The anterior door opened, and through it came Nere Blackburn. The manic and haggard look on her face was not so different from that of her husband. She scurried straight toward Melchor and wrapped her skinny arms around him. “I am so glad you are safe,” she said into his chest. “I told Rholtam that we should not have sent you alone.”
Melchor returned the embrace, though his wasn’t quite the vice grip that hers was. He gave an acknowledging look to her reaper, who was hovering up behind her.
“I’m sorry I couldn’t greet you as soon as you returned,” she said. “Ibai wouldn’t--he... he was...”
“Being difficult?” said Melchor. And when the woman only nodded in response, Melchor exhaled a tired laugh and kissed the top of her head. “It’s alright. I’m fine.” As much as Ismael was a brother to him, Nere was a sister. Between the two of them, Melchor wasn’t sure whom he worried more about these days.
Nere released her hold on him and went to go sit next to her husband. Her strained eyes moved to Ismael’s face, and she shakily found his hand with her own.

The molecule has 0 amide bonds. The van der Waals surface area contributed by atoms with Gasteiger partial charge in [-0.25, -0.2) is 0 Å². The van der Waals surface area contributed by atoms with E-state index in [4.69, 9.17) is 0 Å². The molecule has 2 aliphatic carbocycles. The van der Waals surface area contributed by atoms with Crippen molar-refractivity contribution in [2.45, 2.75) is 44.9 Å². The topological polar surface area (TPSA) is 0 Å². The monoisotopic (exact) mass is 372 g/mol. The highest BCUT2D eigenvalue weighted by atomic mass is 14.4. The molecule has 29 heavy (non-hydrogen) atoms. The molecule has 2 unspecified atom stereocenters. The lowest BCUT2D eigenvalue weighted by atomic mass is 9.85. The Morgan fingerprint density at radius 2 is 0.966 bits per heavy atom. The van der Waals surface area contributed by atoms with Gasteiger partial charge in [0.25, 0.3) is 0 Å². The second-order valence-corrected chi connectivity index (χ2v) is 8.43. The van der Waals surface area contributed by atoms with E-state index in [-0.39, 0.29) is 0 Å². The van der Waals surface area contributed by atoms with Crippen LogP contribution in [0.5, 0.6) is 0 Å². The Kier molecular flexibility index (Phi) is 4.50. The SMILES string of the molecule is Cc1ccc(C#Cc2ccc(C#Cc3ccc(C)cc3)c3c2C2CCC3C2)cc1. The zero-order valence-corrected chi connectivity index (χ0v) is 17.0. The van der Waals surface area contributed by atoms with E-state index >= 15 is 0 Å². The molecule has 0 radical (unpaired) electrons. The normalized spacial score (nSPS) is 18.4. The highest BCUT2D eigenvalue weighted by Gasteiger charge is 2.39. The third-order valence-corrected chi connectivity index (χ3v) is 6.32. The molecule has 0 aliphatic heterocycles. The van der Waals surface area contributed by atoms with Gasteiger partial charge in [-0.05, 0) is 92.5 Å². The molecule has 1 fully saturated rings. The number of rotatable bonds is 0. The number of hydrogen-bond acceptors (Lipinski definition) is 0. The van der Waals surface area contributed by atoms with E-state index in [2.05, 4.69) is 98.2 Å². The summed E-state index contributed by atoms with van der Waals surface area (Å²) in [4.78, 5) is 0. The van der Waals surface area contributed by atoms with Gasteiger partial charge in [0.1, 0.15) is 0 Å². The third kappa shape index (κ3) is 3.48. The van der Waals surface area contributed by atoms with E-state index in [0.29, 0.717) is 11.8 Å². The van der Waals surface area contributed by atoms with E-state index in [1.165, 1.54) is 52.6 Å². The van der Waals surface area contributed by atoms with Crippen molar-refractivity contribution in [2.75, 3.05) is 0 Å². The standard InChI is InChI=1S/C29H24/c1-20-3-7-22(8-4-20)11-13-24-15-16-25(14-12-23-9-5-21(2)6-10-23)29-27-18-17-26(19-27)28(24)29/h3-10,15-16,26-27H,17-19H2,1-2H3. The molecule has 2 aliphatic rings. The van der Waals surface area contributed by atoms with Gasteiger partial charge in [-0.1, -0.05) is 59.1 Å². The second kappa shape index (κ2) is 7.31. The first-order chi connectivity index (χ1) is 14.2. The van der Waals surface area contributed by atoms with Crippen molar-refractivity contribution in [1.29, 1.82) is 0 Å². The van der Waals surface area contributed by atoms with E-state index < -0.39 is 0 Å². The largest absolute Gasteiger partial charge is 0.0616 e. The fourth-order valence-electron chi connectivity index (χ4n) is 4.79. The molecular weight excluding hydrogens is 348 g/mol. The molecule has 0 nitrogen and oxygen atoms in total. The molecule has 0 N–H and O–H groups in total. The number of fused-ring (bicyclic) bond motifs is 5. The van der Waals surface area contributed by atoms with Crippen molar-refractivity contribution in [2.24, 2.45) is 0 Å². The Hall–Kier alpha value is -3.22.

Melchor saw Ismael squeeze her hand, but it was still not enough to stir the man back to sociability.
Rholtam picked up the slack for him. ‘Have you had a chance to assess the castle’s defenses?’
“Not yet,” said Melchor. “It is next on my to-do list.”
‘Good. If possible, I would like Orric to look them over as well. I’m sure he can--’
“I do not see an end to this,” said Ismael.
Everyone looked at him.
Ismael raised his head, gradually moving his gaze from each observer to the next. “I thought it could work. I thought we could keep our family together, but now... what hope is there? Truly? What hope? Tomorrow, they will come, and everything will unravel. Everything I’ve... everything... everything...” He rubbed his face with his free hand.
‘You’re wrong,’ said Rholtam. ‘There is hope still. But there can be no peace for us while that man still lives.’
No one needed him to specify which man he was talking about.
Rholtam wasn’t done. ‘We all know this, yes? Even if we weather this siege and somehow reconcile with the others, it will not prevent future conflicts arising in this same manner. The problem will remain.’